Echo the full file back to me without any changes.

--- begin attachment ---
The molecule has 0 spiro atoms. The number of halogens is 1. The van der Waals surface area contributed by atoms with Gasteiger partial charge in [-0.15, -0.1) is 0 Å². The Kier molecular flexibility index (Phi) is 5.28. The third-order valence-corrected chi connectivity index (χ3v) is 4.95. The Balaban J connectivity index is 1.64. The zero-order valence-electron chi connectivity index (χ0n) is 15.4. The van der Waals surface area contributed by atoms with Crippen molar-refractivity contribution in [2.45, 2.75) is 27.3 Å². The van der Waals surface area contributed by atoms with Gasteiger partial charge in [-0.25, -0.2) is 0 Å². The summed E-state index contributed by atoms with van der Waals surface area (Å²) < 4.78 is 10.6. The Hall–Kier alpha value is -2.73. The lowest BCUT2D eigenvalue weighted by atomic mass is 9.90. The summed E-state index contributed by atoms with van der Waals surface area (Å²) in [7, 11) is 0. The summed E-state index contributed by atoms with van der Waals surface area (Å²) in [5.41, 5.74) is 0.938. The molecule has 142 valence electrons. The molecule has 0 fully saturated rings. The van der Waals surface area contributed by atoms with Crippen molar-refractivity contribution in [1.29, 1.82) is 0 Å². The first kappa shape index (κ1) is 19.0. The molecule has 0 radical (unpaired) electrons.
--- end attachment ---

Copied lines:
The molecule has 0 spiro atoms. The number of halogens is 1. The van der Waals surface area contributed by atoms with Gasteiger partial charge in [-0.15, -0.1) is 0 Å². The Kier molecular flexibility index (Phi) is 5.28. The third-order valence-corrected chi connectivity index (χ3v) is 4.95. The Balaban J connectivity index is 1.64. The zero-order valence-electron chi connectivity index (χ0n) is 15.4. The van der Waals surface area contributed by atoms with Crippen molar-refractivity contribution in [2.45, 2.75) is 27.3 Å². The van der Waals surface area contributed by atoms with Gasteiger partial charge in [-0.25, -0.2) is 0 Å². The summed E-state index contributed by atoms with van der Waals surface area (Å²) < 4.78 is 10.6. The Hall–Kier alpha value is -2.73. The lowest BCUT2D eigenvalue weighted by atomic mass is 9.90. The summed E-state index contributed by atoms with van der Waals surface area (Å²) in [7, 11) is 0. The summed E-state index contributed by atoms with van der Waals surface area (Å²) in [5.41, 5.74) is 0.938. The molecule has 142 valence electrons. The molecule has 0 fully saturated rings. The van der Waals surface area contributed by atoms with Crippen molar-refractivity contribution in [1.29, 1.82) is 0 Å². The first kappa shape index (κ1) is 19.0. The molecule has 0 radical (unpaired) electrons.